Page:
When I sent CQ with the radials elevated as they have been for all my development work and all previous QSOs I was heard by twelve stations. When I dropped them to the ground (actually to the snow!), not a single station heard me. But when I returned them to their elevated position I immediately got reports again, comparable with the previous ones.
I also noticed that the SWR was considerably higher with the radials on the ground. I'm guessing that had I tuned it up with ground radials the SWR would have been fine with them. Whether it would have radiated as well as with the elevated ones, I don't know. I may experiment with my Wolf River Coils antenna sometime which is very similar in design but easier to change the "taps" on the coil by simply moving the sliding collar.
As noted above in the log of contacts I was able to have two good 30 meter QSOs with it this morning, with the elevated radials. I still have not managed any QSOs on either 60 meters and only one on 80 meters. 20, 30 and 40 seem productive. I'll keep trying on 60 meters.
2020-02-15 OK, I think I have conquered this thing. I've been struggling with it the past few days as I'd think I had the taps in the right place only to think otherwise the next time I put it up. Much to my embarrassment the problem was that I mixed up the top and bottom elements with the ones for my QRPGuys Tri-band vertical. Turns out a few inches makes a difference! So today I sort of started over by selecting the top element (11' 3" long) and then adjusted the bottom element (48") until the antenna resonated right where I wanted it on 20 meters, which bypasses the coil entirely. Then I worked my way down the taps from there. Most of them were where they needed to be but a couple needed changing. I also added a tap for the lower part of 75 meters. It would take at least three taps to cover the whole 75/80 meter band. But I'm mostly interested in the CW portion. and the tuner in both my G90 and x5105 can compensate for the off-frequency SWR. The charts below show what the antenna looks like now. I wrote the lengths of the top (11'3") and bottom(48") elements on the inside of the ends of the coil form so I can do it right next time! I think I'm done!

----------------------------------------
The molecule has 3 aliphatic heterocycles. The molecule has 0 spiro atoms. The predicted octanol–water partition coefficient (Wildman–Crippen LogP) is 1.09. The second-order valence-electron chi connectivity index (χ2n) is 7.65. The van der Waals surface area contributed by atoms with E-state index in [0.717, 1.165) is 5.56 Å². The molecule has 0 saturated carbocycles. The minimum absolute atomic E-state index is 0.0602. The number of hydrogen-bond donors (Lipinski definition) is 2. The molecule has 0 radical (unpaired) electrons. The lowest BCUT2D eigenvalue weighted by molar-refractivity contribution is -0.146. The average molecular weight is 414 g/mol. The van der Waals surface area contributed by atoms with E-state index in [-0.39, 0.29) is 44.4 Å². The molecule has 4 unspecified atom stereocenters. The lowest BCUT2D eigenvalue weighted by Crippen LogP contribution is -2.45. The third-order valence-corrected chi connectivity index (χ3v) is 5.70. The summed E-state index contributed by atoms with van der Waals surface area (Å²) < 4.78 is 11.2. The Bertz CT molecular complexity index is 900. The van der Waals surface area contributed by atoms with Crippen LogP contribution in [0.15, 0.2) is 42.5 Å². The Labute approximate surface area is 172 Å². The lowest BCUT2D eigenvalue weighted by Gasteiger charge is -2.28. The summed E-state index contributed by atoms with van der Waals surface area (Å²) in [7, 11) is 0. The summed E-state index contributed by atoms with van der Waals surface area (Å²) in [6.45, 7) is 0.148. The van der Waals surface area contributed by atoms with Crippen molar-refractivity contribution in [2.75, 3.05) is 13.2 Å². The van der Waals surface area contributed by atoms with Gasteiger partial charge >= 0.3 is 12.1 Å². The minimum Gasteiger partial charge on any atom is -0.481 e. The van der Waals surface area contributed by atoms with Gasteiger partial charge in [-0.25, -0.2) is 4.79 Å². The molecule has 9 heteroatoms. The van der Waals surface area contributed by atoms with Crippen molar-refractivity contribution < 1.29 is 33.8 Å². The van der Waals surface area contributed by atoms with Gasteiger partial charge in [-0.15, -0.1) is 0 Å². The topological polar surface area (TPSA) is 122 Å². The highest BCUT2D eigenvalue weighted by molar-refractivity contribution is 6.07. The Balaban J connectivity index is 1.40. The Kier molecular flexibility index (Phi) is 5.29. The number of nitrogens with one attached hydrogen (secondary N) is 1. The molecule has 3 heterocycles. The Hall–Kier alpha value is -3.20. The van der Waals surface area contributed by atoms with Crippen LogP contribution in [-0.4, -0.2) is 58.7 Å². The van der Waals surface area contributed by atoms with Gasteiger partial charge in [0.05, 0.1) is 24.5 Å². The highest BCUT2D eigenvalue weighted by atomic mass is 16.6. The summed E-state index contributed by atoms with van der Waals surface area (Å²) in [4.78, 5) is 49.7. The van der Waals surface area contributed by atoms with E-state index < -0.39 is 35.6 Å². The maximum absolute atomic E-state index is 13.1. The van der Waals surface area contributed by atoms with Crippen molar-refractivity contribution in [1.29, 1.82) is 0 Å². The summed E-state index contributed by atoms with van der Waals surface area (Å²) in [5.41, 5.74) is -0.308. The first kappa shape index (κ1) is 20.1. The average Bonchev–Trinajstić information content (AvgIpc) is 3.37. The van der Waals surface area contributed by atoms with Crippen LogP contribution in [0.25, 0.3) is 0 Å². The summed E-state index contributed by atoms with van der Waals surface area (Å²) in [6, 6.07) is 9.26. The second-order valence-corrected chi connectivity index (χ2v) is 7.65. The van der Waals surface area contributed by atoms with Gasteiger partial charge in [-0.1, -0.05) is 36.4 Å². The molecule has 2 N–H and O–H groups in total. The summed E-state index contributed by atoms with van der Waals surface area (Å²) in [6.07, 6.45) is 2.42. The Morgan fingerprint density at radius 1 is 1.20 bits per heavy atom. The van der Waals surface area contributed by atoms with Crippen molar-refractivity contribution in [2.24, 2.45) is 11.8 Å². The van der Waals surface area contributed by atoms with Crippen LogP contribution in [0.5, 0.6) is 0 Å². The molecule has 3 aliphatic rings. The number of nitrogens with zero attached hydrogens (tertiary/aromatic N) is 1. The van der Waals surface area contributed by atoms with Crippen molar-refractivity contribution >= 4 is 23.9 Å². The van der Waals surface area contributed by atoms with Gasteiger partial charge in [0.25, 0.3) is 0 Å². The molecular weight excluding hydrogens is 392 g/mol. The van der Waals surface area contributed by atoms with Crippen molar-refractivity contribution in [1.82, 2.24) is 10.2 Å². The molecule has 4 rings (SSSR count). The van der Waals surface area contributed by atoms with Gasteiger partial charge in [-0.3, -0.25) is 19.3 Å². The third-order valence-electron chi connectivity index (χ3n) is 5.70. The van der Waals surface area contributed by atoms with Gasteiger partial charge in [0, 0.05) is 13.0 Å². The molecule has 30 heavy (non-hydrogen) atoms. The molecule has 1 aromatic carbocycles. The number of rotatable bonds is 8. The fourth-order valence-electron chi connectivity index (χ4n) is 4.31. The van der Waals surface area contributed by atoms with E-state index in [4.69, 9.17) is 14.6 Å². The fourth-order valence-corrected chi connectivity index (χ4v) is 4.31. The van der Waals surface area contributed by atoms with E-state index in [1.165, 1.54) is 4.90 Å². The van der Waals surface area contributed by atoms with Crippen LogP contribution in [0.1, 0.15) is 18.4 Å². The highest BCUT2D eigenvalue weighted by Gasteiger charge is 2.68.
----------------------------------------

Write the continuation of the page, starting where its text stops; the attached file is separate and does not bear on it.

Here are the inductance measurements of the taps measured from the top 20 meter tap down: 20mtrs: .41uh; 30mtrs: 5.67uh; 40mtrs: 14.34uh; 60mtrs: 31.80uh; 80mtrs: 75.75uh. I'm sure my measuring instrument is not that accurate but it's what I have so there are the numbers.
2020-02-14 Did a bit more tweaking of the taps on the coil today. It now resonates at 3.507, 5.28, 6.94, 10.22 and 14.07. SWR is usable on all bands except the middle to higher end of 75 meters. I marked another tap location to cover that but didn't add it. 40 is still a bit low. Need to move that tap one more turn up the coil. But you get tired of fiddling with it after a while! :-) As the log shows above, it works.
2020-02-12 In spite of the fact that it was 19 degrees outside this morning, I swapped out the QRPGuys antenna for this one. The fiberglass Wonderpole was not happy to collapse until I warmed up the slip joints with my hands, which are now in need of being warmed up! But I got it up. To start testing I clipped the pigtail to the end of the 75th turn and came inside to check it out. Amazing! It resonates at 3.8 mhz!